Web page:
Tuesday, October 7, 2008

The Tracy Rif Roundabout, it's origin and concept

I started my kettlebell training by combining the different swing variations in sets of patterns for a couple of reasons:

I wanted to swing for longer sets, and I only knew a few KB moves. If a little was good, then more must be better! And I wanted to get as much work done in as little time possible, and the only way I knew how to do that was to swing more, rest less! I also saw endurance/ cardio training as my strength, not the high tension exercises. And my goal was to burn calories, not to get strong, but skinny, lol!

To swing longer I needed to make it fun. There it is the "F" word! I know, I know, training is not supposed to be fun! But by combining the different swing movements and creating patterns, I had to focus more on the pattern of movements, than the actual work being done. And being one that likes repitition and perfecting patterns I found it to be challenging to repeat a pattern over and over until I got it right!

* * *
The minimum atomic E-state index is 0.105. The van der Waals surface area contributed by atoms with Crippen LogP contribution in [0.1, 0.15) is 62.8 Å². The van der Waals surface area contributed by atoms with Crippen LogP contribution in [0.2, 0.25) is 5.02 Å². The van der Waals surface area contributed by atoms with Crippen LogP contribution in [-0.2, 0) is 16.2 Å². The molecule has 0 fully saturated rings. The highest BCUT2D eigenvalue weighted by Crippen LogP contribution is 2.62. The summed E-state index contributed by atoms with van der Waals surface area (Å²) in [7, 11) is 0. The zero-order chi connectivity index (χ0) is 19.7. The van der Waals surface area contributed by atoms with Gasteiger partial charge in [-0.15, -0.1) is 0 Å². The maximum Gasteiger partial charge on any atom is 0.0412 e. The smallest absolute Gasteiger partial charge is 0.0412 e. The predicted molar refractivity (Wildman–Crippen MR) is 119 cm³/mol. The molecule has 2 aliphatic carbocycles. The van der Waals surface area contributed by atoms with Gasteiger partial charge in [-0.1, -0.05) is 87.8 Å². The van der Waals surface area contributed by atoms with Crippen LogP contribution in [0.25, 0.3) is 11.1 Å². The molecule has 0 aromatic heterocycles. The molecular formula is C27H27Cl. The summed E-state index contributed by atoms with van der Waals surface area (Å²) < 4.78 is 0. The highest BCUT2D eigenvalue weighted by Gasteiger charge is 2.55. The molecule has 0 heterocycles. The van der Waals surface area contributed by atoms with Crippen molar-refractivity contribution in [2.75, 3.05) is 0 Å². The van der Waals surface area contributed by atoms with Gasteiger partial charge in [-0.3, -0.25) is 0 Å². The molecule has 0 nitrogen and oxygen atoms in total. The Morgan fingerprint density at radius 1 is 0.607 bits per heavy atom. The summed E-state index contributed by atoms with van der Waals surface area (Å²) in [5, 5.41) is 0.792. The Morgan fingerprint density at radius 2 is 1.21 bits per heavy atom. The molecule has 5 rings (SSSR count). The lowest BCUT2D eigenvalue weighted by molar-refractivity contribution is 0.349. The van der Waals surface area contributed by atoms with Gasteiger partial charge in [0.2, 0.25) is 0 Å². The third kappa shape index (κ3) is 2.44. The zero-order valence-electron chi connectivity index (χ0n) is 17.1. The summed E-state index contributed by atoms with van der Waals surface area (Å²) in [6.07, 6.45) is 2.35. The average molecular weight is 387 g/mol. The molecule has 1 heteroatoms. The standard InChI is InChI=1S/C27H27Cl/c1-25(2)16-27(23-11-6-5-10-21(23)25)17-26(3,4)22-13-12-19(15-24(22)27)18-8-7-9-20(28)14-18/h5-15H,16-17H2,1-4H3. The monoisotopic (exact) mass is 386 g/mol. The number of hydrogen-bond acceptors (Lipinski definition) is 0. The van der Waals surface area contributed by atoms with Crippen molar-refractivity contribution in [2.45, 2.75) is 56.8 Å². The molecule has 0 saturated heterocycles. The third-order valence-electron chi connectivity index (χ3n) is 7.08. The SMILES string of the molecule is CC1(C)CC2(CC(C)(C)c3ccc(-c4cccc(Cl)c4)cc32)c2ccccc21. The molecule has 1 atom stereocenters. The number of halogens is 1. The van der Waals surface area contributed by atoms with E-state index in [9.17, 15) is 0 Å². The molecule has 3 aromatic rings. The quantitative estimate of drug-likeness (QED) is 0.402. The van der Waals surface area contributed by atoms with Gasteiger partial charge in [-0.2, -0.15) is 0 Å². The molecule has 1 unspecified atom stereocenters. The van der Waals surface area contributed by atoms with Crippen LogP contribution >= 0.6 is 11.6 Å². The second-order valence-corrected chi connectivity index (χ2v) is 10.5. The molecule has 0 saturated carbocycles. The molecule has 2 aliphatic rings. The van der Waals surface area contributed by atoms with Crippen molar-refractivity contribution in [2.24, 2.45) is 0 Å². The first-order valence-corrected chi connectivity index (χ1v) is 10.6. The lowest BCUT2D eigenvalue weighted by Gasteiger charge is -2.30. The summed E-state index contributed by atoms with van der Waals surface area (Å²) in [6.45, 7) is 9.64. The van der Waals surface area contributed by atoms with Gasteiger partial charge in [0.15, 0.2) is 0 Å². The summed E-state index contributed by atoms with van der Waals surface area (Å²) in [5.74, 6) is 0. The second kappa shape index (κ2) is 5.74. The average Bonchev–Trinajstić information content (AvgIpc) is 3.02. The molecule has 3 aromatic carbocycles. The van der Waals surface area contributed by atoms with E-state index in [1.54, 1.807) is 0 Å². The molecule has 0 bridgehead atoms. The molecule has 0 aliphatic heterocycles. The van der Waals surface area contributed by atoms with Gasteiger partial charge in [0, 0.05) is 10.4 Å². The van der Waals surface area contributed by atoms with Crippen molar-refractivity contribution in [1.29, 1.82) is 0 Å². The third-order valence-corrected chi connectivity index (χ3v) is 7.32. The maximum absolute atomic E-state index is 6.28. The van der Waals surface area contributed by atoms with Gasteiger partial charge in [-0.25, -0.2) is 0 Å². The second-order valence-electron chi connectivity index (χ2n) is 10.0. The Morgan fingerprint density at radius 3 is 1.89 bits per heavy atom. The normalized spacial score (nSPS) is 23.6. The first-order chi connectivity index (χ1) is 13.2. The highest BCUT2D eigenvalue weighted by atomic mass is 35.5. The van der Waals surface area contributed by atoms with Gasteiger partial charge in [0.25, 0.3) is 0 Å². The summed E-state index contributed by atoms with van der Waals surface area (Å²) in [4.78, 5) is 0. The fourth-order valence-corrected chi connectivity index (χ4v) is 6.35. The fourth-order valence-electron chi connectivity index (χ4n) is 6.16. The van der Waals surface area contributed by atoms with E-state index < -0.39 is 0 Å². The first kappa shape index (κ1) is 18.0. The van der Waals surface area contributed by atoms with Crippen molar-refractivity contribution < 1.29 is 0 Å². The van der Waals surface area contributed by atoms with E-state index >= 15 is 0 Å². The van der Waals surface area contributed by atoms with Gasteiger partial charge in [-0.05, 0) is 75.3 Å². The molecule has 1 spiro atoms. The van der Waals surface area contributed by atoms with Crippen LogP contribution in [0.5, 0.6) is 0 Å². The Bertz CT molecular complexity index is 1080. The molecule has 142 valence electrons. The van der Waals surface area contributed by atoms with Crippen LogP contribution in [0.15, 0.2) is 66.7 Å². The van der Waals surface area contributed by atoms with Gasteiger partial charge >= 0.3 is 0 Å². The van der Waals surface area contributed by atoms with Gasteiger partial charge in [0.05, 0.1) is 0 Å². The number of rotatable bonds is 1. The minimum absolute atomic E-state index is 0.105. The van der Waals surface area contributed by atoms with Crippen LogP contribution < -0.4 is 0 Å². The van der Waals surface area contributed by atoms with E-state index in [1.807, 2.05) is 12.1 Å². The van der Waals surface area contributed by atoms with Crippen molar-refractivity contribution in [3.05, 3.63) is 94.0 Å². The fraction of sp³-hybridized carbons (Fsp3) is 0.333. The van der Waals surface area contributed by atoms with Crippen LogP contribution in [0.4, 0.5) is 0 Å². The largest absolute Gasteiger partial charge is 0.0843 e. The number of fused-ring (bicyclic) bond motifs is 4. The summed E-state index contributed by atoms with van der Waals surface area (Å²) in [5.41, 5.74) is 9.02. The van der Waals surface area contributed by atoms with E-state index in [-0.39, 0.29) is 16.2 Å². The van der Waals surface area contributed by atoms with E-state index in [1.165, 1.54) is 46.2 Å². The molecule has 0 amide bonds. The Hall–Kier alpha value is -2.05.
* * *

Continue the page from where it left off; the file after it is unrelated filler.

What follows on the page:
Without going into my complete training philosophy....you'll have to wait for the book to be published.....enter the Roundabout.

I was in the gym wanting to work up to swinging a heavier bell one handed, the weight increments of bells available (at the time) jumped considerably, making it hard, being a woman, to go from a 16kg, to a 20kg. So, what to do?

Well, it made sense to work progressively, first starting with 2 hands, transferring the heavier bell to one hand, back to using 2 hands, and then repeating it on the other side, ending with two hands again. Once the strength was built, swinging more one handed reps at a time on each side....2,3,4,5 reps etc.....with the 2 hand swings breaking up the work inbetween, until I could swing consistently, only one handed, the heavier bell.

I named it the Roundabout because I think Mark's gymnastic background had some influence! The "round off" is a gymnastics move, and in gymnastics alot of moves are named. That combined with the fact that the bell starts at one point, in the middle, travels to one side, and then back to the middle before traveling ot the other side, making a complete circle....a complete "round"! Personally, I thought the name Roundabout, was kind of silly, lol, but how could I keep track of such a long combination of swings, train it, and teach it without naming it?